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Model A1224 / Mid 2007 and Early 2008 / 2, 2.4, or 2.66 GHz Core 2 Duo processor

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Why does my Intel iMac reboot after 5 minutes of normal use?

iMac 20/2.4 GHz/ 1 GB RAM, Mod A1224 EMC 2210

I inherited this iMac after a lightning strike disabled the wired LAN connectivity 1 1/2 years ago. I discovered that the wireless connectivity still worked and it has functioned normally otherwise until recently it has begun rebooting after a few minutes. After research on iFixit and reseating RAM chip, resetting PRAM and SMC, I pulled it apart to observe the LEDs. The first is on when the Mac has power. All four light up normally from a cold boot. Then when it reboots three light up but not the fourth and the LCD stays black. Observations: there is a black smoky mark on the inside of the front bezel directly on top of the small squarish plug-in immediately below the LEDs on the logic board. No other obvious damage. If I turn off wireless sometimes the machine will run for an hour or more before rebooting. It has always, even when new, had a pronounced buzz or hum after turning down the brightness of the display which goes away after a few seconds. I have pulled the PSU and there is no obvious damage from a visual inspection and I'm not experienced enough to attempt voltage testing on it. If a bad PSU seems the likely explanation I would replace it but if it is the logic board, probably not. Where do I go from here? Many thanks in advance...

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It sounds like the logic board has an intermittent fault due to the previous damage, probably aggravated by heat. Does any part of the system get noticeably warm during use?

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Thanks Jerry. When running a temp monitor program I did notice that the highest readings were from the PSU sensor and the wireless module, with the wireless module temp. climbing very quickly after turning on wireless from the desktop. The PSU eventually climbs to 120 or so before the reboot happens on the ocassions when I can get it to run for more than a few minutes. The upper left corner of the machine gets warm to the touch. That would be the location of the PSU.

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You never want to see 4 lights on an iMac. One of the first 3 say there is correct voltage to the motherboard. iMacs are notorious for having problems with their capacitors on the logic board and power supply. More than likely the 1800mf and 1000mf capacitors on your got hurt with the power surge. Look for bulging or exploded capacitors on your motherboard.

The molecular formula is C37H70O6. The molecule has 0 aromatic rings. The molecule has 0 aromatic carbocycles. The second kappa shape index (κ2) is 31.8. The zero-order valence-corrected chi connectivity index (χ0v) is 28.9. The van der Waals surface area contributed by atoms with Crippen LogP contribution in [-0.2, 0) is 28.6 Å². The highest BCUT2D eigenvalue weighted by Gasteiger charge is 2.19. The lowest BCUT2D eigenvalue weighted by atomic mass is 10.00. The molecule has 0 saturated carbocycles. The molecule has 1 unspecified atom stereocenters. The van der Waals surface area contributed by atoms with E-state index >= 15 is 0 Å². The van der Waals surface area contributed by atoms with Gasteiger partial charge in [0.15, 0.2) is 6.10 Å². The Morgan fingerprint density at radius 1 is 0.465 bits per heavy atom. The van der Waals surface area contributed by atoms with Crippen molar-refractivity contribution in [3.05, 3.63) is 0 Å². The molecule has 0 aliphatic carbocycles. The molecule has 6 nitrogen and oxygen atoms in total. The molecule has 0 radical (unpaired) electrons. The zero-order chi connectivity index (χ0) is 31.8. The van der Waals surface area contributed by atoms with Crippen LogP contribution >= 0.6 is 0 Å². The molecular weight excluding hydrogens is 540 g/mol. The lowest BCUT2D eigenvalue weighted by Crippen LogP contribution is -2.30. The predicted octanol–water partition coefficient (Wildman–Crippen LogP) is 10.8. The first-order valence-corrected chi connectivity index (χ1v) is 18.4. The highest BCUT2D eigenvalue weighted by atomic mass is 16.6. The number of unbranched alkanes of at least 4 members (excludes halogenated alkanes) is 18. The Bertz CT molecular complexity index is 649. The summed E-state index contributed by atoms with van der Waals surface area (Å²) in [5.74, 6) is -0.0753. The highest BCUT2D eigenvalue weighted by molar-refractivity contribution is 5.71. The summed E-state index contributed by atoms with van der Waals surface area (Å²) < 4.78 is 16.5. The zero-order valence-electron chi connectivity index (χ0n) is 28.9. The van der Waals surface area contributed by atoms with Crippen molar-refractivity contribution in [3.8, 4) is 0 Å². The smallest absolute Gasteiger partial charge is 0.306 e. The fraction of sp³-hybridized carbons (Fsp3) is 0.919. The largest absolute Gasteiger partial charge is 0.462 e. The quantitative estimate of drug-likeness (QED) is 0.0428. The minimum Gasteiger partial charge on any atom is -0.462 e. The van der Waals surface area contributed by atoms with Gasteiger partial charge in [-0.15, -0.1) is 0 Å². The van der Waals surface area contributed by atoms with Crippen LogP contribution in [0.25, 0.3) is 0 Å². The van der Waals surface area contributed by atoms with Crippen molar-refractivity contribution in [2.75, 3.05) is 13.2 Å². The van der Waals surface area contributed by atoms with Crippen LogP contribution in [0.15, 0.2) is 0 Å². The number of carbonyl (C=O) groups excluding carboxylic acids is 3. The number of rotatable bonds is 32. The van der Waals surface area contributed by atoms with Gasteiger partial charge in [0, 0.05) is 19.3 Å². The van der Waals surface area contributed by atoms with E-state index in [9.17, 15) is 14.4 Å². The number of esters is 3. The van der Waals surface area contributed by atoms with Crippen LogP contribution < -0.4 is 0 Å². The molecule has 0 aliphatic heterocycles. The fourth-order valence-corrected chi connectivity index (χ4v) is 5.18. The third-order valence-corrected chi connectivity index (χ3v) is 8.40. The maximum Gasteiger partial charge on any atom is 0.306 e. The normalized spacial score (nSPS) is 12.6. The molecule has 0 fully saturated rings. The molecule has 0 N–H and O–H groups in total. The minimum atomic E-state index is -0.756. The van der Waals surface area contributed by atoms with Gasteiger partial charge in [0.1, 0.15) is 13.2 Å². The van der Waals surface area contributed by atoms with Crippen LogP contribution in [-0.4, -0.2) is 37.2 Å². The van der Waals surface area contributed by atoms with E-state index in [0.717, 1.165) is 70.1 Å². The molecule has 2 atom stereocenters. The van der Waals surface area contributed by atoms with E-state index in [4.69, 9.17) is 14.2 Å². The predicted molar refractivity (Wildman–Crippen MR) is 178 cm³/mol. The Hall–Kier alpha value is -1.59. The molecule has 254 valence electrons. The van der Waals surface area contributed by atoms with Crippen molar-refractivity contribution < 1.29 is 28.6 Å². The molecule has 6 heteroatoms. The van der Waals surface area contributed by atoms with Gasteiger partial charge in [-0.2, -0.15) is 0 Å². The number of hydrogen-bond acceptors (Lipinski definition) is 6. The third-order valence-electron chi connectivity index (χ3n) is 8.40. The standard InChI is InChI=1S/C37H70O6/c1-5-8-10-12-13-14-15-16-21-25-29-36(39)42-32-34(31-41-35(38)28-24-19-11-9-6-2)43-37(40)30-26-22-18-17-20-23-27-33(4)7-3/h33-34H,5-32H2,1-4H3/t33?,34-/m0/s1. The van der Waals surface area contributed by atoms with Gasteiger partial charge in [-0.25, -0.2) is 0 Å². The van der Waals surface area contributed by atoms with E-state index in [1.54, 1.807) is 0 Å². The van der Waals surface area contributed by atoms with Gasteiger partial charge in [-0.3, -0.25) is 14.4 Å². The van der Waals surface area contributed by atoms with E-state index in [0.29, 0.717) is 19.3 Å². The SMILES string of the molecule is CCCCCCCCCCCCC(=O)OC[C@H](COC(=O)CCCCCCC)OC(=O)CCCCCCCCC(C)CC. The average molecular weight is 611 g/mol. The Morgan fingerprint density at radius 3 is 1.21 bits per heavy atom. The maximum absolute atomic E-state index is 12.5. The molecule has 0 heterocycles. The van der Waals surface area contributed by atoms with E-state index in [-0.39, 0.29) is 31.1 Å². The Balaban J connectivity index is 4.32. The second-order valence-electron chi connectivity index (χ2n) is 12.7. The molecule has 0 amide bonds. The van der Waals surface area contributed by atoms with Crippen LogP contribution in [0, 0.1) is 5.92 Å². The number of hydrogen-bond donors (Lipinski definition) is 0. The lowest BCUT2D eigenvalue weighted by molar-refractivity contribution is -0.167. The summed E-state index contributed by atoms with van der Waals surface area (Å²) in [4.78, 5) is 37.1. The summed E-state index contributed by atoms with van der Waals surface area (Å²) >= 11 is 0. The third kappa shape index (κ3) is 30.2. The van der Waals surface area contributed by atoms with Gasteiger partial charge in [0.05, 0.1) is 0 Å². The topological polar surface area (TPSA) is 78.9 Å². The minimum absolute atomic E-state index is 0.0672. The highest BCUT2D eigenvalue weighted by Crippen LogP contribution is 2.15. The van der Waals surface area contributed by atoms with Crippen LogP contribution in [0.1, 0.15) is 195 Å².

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Good advice, ABCellars.

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Thanks to you both but according to this thread you DO need to see all four LEDs lit to indicate normal operation:

LED power supply and logic board tests

also I thought it was only the G5s that had the bad caps. The logic board would have to be pulled to check caps and there is no guide for me to follow. :>(

Jerry, the wireless card is internal and its temperature can only be monitored with software. Given that this computer took a lightning hit w/o surge protection at the previous owners house I'm inclined to think that there is an intermittent error associated with the logic board and LAN circuitry else why would the computer quit so quickly when wireless is turned on but remain on for awhile when wireless is turned off? When wireless is turned off the temp. of the wireless module stays relatively low according to monitoring software but goes high as soon as wireless is turned back on. Then the computer reboots and the LCD never comes back.

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今あるものを使い続けましょう

オールインワインキットで安く修理して、節約しましょう。

iPhone 修理キットを見る

今あるものを使い続けましょう

オールインワインキットで安く修理して、節約しましょう。

iPhone 修理キットを見る

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Replacing the PSU sounds like the first order of business.

Wireless devices do tend to get warm, so unless it's literally hot to the touch or starts having issues, I wouldn't worry too much about that.

Let us know if this fixes the problem or if there's more. I'd like to believe that it's JUST the PSU, but you never know. Power-spike-related damage is unpredictable. I've seen surges take out modems and the motherboards they were attached to, or just the modem. Luckily, with most mid-grade or better surge protectors and UPS (battery backup) units having built-in cable, phone, and ethernet jacks, that's not as much of an issue these days. (Which, of course, you should be using.)

I hope this helps!

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ewright1 さん、ありがとうございました!
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